Britain’s most famous documentary filmmaker, Nick Broomfield’s first film, Who Cares? was made as a student at Essex University, using a borrowed camera.
The film features Jim and Ethel Singleton, from Melville Place, whose housing conditions were highlighted in the Guild Gazette feature of 10 December 1968, Shocking conditions in university housing. They were active in the Abercromby Tenants’ Association and the events that led up to the protest at the opening of Senate House by Princess Alexandra.
Later, they would be rehoused and feature in Nick Broomfield’s third film, Behind the Rent Strike (1974).
Nick Broomfield was born in London in 1948. He made his first film, Who Cares? (1971), with financial aid from the British Film Institute while studying politics and law at Essex University. Its subject is a close-knit but threatened working class community in Liverpool, and the influence of Willmott and Young’s classic study Family and Kinship in East London is clear, but even in this early work Broomfield’s characteristic sense of personal involvement is already apparent; as he himself put it: “everything at university was at a very conceptual, analytical level, and I felt a need to look at things in a more immediate way.”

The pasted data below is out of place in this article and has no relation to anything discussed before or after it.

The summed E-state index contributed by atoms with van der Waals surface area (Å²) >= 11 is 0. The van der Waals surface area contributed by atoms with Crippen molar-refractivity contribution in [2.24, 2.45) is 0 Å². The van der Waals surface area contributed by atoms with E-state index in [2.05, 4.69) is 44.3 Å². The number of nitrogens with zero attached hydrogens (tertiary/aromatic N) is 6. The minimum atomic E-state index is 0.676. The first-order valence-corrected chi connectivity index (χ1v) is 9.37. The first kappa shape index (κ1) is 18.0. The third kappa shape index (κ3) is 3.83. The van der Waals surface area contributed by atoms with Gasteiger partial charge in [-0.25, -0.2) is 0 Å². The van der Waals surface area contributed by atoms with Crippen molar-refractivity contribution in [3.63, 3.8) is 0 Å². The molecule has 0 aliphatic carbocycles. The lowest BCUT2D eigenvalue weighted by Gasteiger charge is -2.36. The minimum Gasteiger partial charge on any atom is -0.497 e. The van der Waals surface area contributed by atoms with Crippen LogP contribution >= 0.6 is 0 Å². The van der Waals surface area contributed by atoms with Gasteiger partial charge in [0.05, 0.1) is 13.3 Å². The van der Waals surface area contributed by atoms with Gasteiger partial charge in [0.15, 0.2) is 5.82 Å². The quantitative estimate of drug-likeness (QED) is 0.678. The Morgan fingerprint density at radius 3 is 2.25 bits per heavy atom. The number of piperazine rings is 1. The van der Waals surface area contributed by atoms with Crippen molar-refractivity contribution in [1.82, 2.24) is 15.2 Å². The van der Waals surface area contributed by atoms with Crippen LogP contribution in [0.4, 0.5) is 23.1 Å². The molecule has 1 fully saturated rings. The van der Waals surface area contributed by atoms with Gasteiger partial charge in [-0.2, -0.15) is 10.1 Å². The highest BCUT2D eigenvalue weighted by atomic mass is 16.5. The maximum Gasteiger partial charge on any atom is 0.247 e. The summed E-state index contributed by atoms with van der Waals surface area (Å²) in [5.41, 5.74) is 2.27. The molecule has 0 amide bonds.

Described as ‘honest, raw and confrontational’, this 18-minute black and white film communicates the resentment felt by the close-knit Liverpudlian working class community of Abercromby, angered at the demolition of their homes by the local council. After a compulsory purchase order, they were forced to leave the neighbourhood where the same families had been living for generations, relocating to alienating high-rise flats on the outskirts of the city.
The film was later used as evidence at the Royal Commission hearing on slum clearance and re-housing. These tales encapsulate the effect on a community when developers and architects fail to consider the residents’ emotional lives in their grand visions of urban renewal.
Residents reminisce about the area’s community spirit, housewives chat on doorsteps and children play in the streets. Broomfield’s camera peers through a broken window at a block of high-rise flats in the distance, highlighting the fracturing of the community. Amid the rubble of the demolished houses children throw stones at a burning car and smash windows, while infants play among piles of bricks – a far cry from the innocent street scenes of hopscotch and ballgames seen earlier – a visual metaphor for the breakdown of community spirit.
Rehoused to new homes in tower blocks on the outskirts of the city, the tension is palpable, the emotional anxiety overwhelming. We see residents trapped in their flats, staring out over balconies, looking bewildered, lost. The elderly survive on the nourishment of happier memories; the young cling to the hope that someday they will live somewhere else.